March 7, 2007
Context is everything, part two
Evil Bender’s post about Phil Kline’s hopes to get “obscenity” banned from public schools in Kansas had me heading back over to our friends the Citizens for Literary Standards in Schools to see what they had to say about it (short answer: nothing). While there I came across a link to another group: Parents Against Bad Books in Schools. (That title makes me twitch, but I’ll let it go for now…) What this site consists of, by and large, is excerpts from those “bad books” teachers are forcing on their students. This page has on it both The Bluest Eye and The Handmaid’s Tale (books beginning with “The” are alphabetized under T)–powerful books that depict women in horrible situations. Excerpts are pulled out of the books and presented to someone surfing the site in a bulleted list, without any sense of context, and while there are occasional comments (The Handmaid’s Tale is “set in future where psychotic theocracy controls every aspect of everyone’s life”), there is essentially no analysis.
Indeed, here’s a quote from the same work: “My God. Who Art in the Kingdom of Heaven… I think about the chandelier too much.. you could use a hook in the closet… after attaching yourself.. lean your weight forward and not fight.. I feel very unreal, talking to You like this. I feel as if I’m talking to a wall. I wish You’d answer. I feel so alone… Oh God… Oh God oh God. How can I keep on living?” (None of the quotes are cited, by the way.) I suspect this quote was referenced because it mentions suicide, and that’s obviously bad (mmmkay?). However, anyone who’s read the book (and probably plenty of people who haven’t) will understand that the desperation the narrator feels in this moment is a direct result of the situation she’s in. Margaret Atwood creates a dystopia, then demonstrates what an everyday woman’s reaction to that world might be. She’s telling a story, not advocating a particular religious view or philosophy or anything like that. When phrases are taken out of context, though, how can anyone judge whether or not those phrases are “appropriate” or not? If I start jumping up and down in my living room shouting “penises and vaginae*” over and over for no apparent reason, might that be different from a medical doctor stating, “men have penises and women have vaginae”? Shouldn’t context play a part in the argument, then?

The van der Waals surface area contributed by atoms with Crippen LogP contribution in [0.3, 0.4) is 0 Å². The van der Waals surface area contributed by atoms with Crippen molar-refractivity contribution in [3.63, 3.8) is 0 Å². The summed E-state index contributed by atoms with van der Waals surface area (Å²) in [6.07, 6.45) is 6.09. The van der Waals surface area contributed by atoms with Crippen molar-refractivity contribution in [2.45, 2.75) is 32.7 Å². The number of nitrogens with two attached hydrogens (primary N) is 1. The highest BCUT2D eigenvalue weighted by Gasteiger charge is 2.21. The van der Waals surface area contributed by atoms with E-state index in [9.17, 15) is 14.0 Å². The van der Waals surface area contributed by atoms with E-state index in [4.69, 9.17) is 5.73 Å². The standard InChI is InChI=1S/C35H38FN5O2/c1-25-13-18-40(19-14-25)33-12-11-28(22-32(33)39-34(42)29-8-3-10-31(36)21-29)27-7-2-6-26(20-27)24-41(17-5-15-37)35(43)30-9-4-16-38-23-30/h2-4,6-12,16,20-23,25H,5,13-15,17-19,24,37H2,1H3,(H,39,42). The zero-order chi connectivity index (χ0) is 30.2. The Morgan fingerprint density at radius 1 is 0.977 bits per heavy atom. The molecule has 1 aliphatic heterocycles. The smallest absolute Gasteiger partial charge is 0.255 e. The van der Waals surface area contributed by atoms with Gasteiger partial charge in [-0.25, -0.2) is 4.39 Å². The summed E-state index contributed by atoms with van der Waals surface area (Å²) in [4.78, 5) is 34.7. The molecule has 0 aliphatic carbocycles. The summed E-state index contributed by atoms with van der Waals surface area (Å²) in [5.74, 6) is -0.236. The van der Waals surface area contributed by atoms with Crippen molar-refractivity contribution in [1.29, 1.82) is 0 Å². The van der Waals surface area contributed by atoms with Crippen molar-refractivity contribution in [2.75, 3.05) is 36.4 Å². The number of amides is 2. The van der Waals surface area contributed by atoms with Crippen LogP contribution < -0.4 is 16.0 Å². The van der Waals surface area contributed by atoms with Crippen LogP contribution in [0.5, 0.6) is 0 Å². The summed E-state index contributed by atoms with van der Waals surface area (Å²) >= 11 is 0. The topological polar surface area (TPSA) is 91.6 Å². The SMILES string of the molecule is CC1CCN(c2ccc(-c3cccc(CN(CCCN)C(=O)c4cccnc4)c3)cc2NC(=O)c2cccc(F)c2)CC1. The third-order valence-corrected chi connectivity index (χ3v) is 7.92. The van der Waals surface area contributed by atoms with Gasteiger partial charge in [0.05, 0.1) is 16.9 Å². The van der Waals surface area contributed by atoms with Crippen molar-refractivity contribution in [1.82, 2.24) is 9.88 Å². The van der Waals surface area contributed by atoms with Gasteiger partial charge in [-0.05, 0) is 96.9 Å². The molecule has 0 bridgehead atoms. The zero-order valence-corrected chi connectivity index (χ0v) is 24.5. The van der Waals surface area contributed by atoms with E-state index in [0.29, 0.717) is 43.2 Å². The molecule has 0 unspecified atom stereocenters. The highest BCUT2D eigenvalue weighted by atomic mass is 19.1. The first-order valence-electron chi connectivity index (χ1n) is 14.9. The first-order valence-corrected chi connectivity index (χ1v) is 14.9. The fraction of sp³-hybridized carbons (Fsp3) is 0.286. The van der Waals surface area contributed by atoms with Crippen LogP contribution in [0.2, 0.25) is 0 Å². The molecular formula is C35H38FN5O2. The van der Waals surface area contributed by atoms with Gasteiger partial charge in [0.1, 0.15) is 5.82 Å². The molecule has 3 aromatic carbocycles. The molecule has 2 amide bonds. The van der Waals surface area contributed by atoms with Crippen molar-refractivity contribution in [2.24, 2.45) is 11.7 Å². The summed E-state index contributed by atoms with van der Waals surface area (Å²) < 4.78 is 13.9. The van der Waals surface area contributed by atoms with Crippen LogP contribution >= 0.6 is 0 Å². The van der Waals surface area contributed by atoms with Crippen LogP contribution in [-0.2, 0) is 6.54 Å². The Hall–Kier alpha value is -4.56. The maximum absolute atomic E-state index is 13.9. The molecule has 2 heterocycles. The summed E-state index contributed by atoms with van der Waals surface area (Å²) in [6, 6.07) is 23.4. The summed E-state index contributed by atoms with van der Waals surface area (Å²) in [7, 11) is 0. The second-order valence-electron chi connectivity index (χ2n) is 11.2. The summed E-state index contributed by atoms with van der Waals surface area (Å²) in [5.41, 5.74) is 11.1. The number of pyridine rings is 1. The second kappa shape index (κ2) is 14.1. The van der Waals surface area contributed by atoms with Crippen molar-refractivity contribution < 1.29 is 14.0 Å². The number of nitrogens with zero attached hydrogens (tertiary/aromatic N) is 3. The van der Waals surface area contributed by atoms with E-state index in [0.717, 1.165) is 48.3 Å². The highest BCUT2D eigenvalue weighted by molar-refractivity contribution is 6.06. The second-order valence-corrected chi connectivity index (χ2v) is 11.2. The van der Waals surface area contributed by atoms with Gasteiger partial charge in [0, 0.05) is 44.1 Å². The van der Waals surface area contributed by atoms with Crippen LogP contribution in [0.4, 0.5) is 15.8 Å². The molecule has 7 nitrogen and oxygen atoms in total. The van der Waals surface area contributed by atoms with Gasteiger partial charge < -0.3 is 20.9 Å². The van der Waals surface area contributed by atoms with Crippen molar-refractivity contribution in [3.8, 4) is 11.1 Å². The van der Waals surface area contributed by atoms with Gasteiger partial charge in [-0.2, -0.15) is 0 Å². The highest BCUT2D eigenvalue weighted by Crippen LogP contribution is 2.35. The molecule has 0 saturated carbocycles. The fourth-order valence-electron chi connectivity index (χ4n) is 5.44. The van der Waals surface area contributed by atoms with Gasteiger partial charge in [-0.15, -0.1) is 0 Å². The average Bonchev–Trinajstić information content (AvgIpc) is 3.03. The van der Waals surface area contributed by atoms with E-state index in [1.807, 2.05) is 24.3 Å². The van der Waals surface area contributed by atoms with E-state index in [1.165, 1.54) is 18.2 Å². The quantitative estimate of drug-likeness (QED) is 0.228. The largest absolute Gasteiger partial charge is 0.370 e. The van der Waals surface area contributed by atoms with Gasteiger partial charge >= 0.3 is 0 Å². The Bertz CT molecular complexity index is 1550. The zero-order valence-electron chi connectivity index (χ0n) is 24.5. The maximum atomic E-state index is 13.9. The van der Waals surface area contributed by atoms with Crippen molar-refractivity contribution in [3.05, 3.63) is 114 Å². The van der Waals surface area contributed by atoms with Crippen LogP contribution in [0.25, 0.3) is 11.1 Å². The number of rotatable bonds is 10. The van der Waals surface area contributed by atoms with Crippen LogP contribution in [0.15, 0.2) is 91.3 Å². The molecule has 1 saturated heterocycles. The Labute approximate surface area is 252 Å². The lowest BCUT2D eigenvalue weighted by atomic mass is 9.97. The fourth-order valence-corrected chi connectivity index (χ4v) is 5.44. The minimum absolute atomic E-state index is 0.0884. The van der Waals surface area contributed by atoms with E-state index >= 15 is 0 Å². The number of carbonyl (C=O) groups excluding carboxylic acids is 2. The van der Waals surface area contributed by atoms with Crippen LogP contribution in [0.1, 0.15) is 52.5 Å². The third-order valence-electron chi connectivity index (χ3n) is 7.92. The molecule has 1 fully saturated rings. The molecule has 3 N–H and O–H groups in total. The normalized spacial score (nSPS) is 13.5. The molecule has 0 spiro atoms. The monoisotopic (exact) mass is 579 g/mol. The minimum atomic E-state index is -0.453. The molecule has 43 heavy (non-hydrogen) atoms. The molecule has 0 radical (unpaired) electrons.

Here’s another example of problematic excerpting: included in the list is a book called I Was a Teenage Fairy, which I’ve never heard of before, but it sounds entertaining, if nothing else. This quote caught my eye on the PABBIS site: “From Page 1, 1st sentence: ‘If Los Angeles is a woman.. with.. silicone-inflated breasts..'” I couldn’t help wondering what those would-be ellipses were masking. Here’s the full sentence, care of Amazon Online Reader: “If Los Angeles is a woman reclining billboard model with collagen-puffed lips and silicone-inflated breasts, a woman in a magenta convertible with heart-shaped sunglasses and cotton candy hair; if Los Angeles is this woman, then the San Fernando Valley is her teenybopper sister.” While it seems like there’s a grammatical error/idiosyncrasy at the beginning (“a woman reclining billboard model”?), that’s a great sentence! It’s got great imagery, it orients us to the setting nicely, and it sets up a nice comparison between L.A. and the Valley. So… what’s the problem? Well, the excerpt makes that fairly clear: it’s the reference to breasts. Nevermind that the author was working out an extended metaphor in which “silicone-inflated breasts” makes perfect sense–students must not be allowed to so much as think about breasts! Ever! (Except that students are frequently wondering when they’ll get to touch a pair, or catch a glimpse, or when they’ll fill out, or whether they should let Billy slip his hand up there…)
So, again, folks: context. It’s important. Pay attention to it!
*(Spell check made me do it!)